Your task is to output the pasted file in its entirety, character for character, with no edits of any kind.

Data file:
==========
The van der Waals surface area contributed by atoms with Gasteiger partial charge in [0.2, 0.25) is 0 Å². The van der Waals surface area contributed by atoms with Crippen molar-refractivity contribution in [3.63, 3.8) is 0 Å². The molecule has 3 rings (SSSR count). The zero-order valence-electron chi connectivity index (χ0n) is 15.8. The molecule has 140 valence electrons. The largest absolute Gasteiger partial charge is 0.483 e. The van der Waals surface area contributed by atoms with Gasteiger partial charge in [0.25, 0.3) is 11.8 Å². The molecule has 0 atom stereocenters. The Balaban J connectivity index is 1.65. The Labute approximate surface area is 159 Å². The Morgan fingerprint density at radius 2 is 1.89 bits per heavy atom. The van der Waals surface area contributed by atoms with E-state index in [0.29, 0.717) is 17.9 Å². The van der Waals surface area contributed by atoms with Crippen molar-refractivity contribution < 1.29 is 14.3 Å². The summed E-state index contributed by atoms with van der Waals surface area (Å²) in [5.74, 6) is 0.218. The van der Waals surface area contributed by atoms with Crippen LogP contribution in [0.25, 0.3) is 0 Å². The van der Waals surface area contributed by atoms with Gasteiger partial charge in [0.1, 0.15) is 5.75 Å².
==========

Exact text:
The van der Waals surface area contributed by atoms with Gasteiger partial charge in [0.2, 0.25) is 0 Å². The van der Waals surface area contributed by atoms with Crippen molar-refractivity contribution in [3.63, 3.8) is 0 Å². The molecule has 3 rings (SSSR count). The zero-order valence-electron chi connectivity index (χ0n) is 15.8. The molecule has 140 valence electrons. The largest absolute Gasteiger partial charge is 0.483 e. The van der Waals surface area contributed by atoms with Gasteiger partial charge in [0.25, 0.3) is 11.8 Å². The molecule has 0 atom stereocenters. The Balaban J connectivity index is 1.65. The Labute approximate surface area is 159 Å². The Morgan fingerprint density at radius 2 is 1.89 bits per heavy atom. The van der Waals surface area contributed by atoms with E-state index in [0.29, 0.717) is 17.9 Å². The van der Waals surface area contributed by atoms with Crippen molar-refractivity contribution < 1.29 is 14.3 Å². The summed E-state index contributed by atoms with van der Waals surface area (Å²) in [5.74, 6) is 0.218. The van der Waals surface area contributed by atoms with Crippen LogP contribution in [0.25, 0.3) is 0 Å². The van der Waals surface area contributed by atoms with Gasteiger partial charge in [0.1, 0.15) is 5.75 Å².